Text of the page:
When a new Women’s Resource Center was established at my university (UNC-Wilmington), I was concerned that it would serve as more of a resource for feminist professors than for female students. I also suspected that the center would try to advance a “pro-choice” agenda with little tolerance for the views of pro-life advocates.
Those suspicions were confirmed during recent visit to the center’s web site. I noticed that the center claimed a dedication to education and advocacy on a variety of issues facing women of “all backgrounds, beliefs, and orientations.” It also claimed an interest in working with many community-based organizations and in maintaining “clear lines of communication” between the students and “any organizations involved.” Despite all that, the site gives contact information for the “pro-choice” Planned Parenthood, while Life Line, a “pro-life” center, is conspicuously not mentioned.
I contacted the site’s manager with a simple request for the center to add Life Line’s contact information near that of Planned Parenthood, and I was directed to Dr. Kathleen Berkeley. Berkeley had pushed for the establishment of the Women’s Resource Center and is in charge of the Center until its first official director assumes her duties in July. After a few days of deliberation and meeting with the dean, Berkeley denied my request, stating “the addition of Life Line Pregnancy Center would duplicate information provided by Planned Parenthood.”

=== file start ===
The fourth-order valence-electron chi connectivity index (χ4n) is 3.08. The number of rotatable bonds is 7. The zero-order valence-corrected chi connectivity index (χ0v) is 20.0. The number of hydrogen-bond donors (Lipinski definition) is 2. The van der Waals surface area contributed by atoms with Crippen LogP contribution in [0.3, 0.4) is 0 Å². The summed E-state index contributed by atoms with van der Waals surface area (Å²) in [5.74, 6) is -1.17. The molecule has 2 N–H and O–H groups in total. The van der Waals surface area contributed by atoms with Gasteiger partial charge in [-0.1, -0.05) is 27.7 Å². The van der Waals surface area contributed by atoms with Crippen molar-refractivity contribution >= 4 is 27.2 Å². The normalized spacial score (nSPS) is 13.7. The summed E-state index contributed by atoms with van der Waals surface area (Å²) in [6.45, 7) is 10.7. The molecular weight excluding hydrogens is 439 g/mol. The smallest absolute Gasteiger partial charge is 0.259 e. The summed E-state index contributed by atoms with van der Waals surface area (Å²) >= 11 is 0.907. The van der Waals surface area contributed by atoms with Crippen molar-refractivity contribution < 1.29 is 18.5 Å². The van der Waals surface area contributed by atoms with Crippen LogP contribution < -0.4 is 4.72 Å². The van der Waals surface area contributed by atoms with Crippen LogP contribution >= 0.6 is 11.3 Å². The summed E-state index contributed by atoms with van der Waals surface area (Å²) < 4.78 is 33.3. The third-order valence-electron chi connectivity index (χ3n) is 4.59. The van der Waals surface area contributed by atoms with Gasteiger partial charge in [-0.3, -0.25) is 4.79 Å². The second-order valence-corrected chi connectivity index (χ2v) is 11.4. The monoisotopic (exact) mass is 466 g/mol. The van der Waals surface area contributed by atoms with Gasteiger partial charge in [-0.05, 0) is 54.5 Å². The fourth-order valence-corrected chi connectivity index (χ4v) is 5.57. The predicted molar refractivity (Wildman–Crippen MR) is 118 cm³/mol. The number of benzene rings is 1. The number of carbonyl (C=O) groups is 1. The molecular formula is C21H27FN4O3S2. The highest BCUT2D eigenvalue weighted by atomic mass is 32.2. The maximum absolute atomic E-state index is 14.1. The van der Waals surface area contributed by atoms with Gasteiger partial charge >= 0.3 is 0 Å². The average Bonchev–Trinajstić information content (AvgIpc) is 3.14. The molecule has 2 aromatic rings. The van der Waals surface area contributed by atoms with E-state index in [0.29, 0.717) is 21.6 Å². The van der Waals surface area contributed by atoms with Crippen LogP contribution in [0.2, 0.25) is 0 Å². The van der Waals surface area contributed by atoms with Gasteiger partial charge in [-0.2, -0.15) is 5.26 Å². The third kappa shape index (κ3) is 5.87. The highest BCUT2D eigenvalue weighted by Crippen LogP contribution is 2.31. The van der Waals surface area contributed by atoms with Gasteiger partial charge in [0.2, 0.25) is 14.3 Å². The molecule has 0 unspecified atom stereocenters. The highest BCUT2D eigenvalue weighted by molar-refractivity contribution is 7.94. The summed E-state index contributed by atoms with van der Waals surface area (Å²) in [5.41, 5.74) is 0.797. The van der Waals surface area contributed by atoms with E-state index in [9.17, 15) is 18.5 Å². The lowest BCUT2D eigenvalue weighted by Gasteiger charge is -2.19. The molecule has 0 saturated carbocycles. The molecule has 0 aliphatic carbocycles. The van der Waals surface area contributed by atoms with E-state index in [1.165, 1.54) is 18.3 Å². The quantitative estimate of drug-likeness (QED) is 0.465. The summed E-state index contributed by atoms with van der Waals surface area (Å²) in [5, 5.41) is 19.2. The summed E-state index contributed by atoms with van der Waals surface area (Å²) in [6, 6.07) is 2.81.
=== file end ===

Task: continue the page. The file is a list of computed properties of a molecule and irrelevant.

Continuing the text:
Of course, there is no “non-duplication requirement” for organizations posting information on the center’s web site. For example, the site features two community organizations offering rape crisis counseling — and no reasonable person could object to that kind of “duplication.” Surely, if someone built a second domestic violence shelter in town, the center wouldn’t deny a request to list it for “duplication.” Not only is this supposed “non-duplication” standard non-existent and unworkable, but it is also utterly inapplicable to the case at hand.
The differences between Life Line and Planned Parenthood are far greater than their similarities. The decision to keep Life Line’s information away from students is yet another silly episode revealing the fundamental dishonesty of the university’s so-called commitment to diversity. It is no accident that the university library has Planned Parenthood’s response to Bernard Nathanson’s Silent Scream and a book by Berkeley referring to the Silent Scream as “grisly sensationalism” — but not Silent Scream itself. The university appears to prefer students reading reviews offered from one perspective than looking at the original — there’s a risk the students might come up with a different opinion.
The problem with higher education today is not that people are unaware that the diversity movement is dishonest. It’s that among those people with reasonable objections to the diversity agenda, there are too few willing to do something about it. Administrators at public universities simply have no right to take money from taxpayers and use it to advance their own political causes while systematically suppressing the views of their opponents.
I hope everyone reading this article will “duplicate” my efforts to expand the marketplace of ideas at their local university. If your tax dollars are being used to support a one-sided view on the issue of abortion, respectfully ask for information on the other side to be included. If you are denied, take your case before the court of public opinion or, if necessary, a court of law. After all, the right to free speech is older than the “right to choose.” And censorship is decidedly “anti-choice.”